If you start from the east side (from the Ausable Club), you have options to create a Gothics-loop (i.e. up Weld down Beaver Meadows). If you start from the west side (from the Garden), loop options must include additional peaks (Armstrong and Upper Wolf Jaw).
    https://caltopo.com/map.html#ll=44.1...=15&b=oo&a=mba

    If you want more of the "above treeline" experience, you should head to Haystack. It's about 9 miles from the Garden. It's about the same distance from ADK Loj but there's more ascent involved (mostly in re-ascending Marcy's shoulder on the return leg). If you have access to two vehicles, an interesting hike would be in from the Loj to Haystack and then out to the Garden. Mileage and ascent are virtually the same as an "out and back" from the Garden, but you get to see more terrain.
    http://caltopo.com/map.html#ll=44.11...9396&z=15&b=oo


    Gothics viewed from Sawteeth. Pyramid is in the foreground.


    Summit of Gothics.


    Upper Great Range and Gothics viewed from Pyramid.


    Same view from Pyramid in summer.


    TCD's suggestion for a Giant-RPR Traverse is spot on. Easily one of the most beautiful and memorable hikes in the High Peaks. Head west-to-east to save about a 1000 feet of elevation gain. Head east-to-west if you like your hikes to end with the tallest peak.
    http://caltopo.com/map.html#ll=44.14...8303&z=14&b=oo


    Along the way to RPR and Giant from New Russia.

    Skylight has a wonderful feeling of remoteness ... and for good reason. It's a long walk from any of the major trailheads. It's dome-shaped and has a substantial alpine zone (although it's small in comparison to what you experience in the Whites).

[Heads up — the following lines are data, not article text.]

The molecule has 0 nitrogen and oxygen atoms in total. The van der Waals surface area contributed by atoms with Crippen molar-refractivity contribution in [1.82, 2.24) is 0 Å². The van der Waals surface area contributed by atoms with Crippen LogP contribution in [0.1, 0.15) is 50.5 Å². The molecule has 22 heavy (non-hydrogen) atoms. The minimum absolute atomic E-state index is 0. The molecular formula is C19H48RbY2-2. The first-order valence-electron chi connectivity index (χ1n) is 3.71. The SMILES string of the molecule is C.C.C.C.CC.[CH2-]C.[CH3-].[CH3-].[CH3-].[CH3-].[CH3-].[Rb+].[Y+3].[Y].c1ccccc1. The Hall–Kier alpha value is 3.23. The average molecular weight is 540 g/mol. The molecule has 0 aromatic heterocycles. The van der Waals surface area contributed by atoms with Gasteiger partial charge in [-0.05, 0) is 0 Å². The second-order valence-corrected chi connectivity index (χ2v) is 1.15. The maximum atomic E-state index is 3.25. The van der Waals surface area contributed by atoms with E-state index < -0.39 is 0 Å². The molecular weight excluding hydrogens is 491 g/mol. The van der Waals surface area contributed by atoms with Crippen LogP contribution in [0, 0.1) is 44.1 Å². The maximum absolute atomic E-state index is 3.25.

Relaxing on Skylight

  5. #5
    Senior Member Charlie's Avatar
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    Agreed the Great Range is a must and also a worthy yearly "fitness test" for sure as TCD mentioned. There are so many options to break it up into parts and so many directions to come from. A personal favorite of mine is from the Ausable Club Road to Gothics first because you just can't beat the awe inspiring view you get when you first crest Pyramid Peak.

    I also like Basin and Saddleback from the Garden - link

    Honorable mention and again in agreement is Giant. It's a great view of the rest of the High Peaks from a somewhat distant vantage point.

  6. #6
    Senior Member skiguy's Avatar
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    If one of your days you are tight for time and need a shorter hike with a great view I recommend "Hurricane"!
    "I'm getting up and going to work everyday and I am stoked. That does not suck!"__Shane McConkey

  7. #7
    Senior Member DayTrip's Avatar
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    Thanks for the ideas. I'd be hiking alone though so a car spot is out. I'd have to do loops or out and backs. I'll research these further. Seems like near unanimous approval.